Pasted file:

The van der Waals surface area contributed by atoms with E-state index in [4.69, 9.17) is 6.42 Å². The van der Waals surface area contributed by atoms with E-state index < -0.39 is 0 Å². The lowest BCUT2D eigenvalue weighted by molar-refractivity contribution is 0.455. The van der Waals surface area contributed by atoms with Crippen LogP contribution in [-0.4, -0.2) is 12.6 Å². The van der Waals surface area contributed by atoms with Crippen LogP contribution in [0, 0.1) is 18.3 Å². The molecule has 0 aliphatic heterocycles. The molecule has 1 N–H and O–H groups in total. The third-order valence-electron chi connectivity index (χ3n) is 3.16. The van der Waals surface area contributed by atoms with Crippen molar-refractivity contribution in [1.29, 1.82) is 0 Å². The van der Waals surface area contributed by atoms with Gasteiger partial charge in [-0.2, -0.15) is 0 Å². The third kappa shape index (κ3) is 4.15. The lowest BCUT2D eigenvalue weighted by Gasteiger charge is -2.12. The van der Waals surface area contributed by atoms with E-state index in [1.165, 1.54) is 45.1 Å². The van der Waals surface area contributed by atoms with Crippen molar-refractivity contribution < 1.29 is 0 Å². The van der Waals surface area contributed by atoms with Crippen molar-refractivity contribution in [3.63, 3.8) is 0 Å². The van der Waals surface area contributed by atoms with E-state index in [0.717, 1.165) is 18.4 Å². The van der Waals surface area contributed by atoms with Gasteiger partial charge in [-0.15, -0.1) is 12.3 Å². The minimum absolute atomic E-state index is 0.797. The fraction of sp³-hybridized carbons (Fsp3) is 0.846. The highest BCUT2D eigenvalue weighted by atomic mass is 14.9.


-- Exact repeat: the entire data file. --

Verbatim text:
The van der Waals surface area contributed by atoms with E-state index in [4.69, 9.17) is 6.42 Å². The van der Waals surface area contributed by atoms with E-state index < -0.39 is 0 Å². The lowest BCUT2D eigenvalue weighted by molar-refractivity contribution is 0.455. The van der Waals surface area contributed by atoms with Crippen LogP contribution in [-0.4, -0.2) is 12.6 Å². The van der Waals surface area contributed by atoms with Crippen LogP contribution in [0, 0.1) is 18.3 Å². The molecule has 0 aliphatic heterocycles. The molecule has 1 N–H and O–H groups in total. The third-order valence-electron chi connectivity index (χ3n) is 3.16. The van der Waals surface area contributed by atoms with Crippen molar-refractivity contribution in [1.29, 1.82) is 0 Å². The van der Waals surface area contributed by atoms with Gasteiger partial charge in [-0.2, -0.15) is 0 Å². The third kappa shape index (κ3) is 4.15. The lowest BCUT2D eigenvalue weighted by Gasteiger charge is -2.12. The van der Waals surface area contributed by atoms with E-state index in [1.165, 1.54) is 45.1 Å². The van der Waals surface area contributed by atoms with Crippen molar-refractivity contribution < 1.29 is 0 Å². The van der Waals surface area contributed by atoms with Crippen molar-refractivity contribution in [3.63, 3.8) is 0 Å². The van der Waals surface area contributed by atoms with E-state index in [0.717, 1.165) is 18.4 Å². The van der Waals surface area contributed by atoms with Gasteiger partial charge in [-0.15, -0.1) is 12.3 Å². The minimum absolute atomic E-state index is 0.797. The fraction of sp³-hybridized carbons (Fsp3) is 0.846. The highest BCUT2D eigenvalue weighted by atomic mass is 14.9.